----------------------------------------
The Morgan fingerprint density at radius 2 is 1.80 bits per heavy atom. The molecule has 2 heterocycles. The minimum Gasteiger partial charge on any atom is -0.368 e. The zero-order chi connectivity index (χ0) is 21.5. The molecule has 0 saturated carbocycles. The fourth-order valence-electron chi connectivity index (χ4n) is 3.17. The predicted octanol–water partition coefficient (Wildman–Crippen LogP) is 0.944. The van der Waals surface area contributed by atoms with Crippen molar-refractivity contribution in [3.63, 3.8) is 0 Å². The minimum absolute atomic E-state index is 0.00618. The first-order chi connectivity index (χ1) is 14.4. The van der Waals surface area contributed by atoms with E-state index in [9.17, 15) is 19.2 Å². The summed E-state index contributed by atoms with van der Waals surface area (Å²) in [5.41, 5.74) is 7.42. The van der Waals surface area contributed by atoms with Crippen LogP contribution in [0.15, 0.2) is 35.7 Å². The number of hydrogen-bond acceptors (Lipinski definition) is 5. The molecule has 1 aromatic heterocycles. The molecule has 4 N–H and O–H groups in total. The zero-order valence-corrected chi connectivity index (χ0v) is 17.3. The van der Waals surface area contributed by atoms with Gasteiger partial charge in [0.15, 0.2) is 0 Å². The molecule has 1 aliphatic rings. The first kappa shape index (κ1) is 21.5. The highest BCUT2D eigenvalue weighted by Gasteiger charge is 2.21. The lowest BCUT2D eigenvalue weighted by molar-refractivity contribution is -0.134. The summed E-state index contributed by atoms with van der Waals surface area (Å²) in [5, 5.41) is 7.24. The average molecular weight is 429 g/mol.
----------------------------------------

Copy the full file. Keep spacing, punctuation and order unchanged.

The Morgan fingerprint density at radius 2 is 1.80 bits per heavy atom. The molecule has 2 heterocycles. The minimum Gasteiger partial charge on any atom is -0.368 e. The zero-order chi connectivity index (χ0) is 21.5. The molecule has 0 saturated carbocycles. The fourth-order valence-electron chi connectivity index (χ4n) is 3.17. The predicted octanol–water partition coefficient (Wildman–Crippen LogP) is 0.944. The van der Waals surface area contributed by atoms with Crippen molar-refractivity contribution in [3.63, 3.8) is 0 Å². The minimum absolute atomic E-state index is 0.00618. The first-order chi connectivity index (χ1) is 14.4. The van der Waals surface area contributed by atoms with E-state index in [9.17, 15) is 19.2 Å². The summed E-state index contributed by atoms with van der Waals surface area (Å²) in [5.41, 5.74) is 7.42. The van der Waals surface area contributed by atoms with Crippen LogP contribution in [0.15, 0.2) is 35.7 Å². The number of hydrogen-bond acceptors (Lipinski definition) is 5. The molecule has 1 aromatic heterocycles. The molecule has 4 N–H and O–H groups in total. The zero-order valence-corrected chi connectivity index (χ0v) is 17.3. The van der Waals surface area contributed by atoms with Gasteiger partial charge in [0.15, 0.2) is 0 Å². The molecule has 1 aliphatic rings. The first kappa shape index (κ1) is 21.5. The highest BCUT2D eigenvalue weighted by Gasteiger charge is 2.21. The lowest BCUT2D eigenvalue weighted by molar-refractivity contribution is -0.134. The summed E-state index contributed by atoms with van der Waals surface area (Å²) in [5, 5.41) is 7.24. The average molecular weight is 429 g/mol.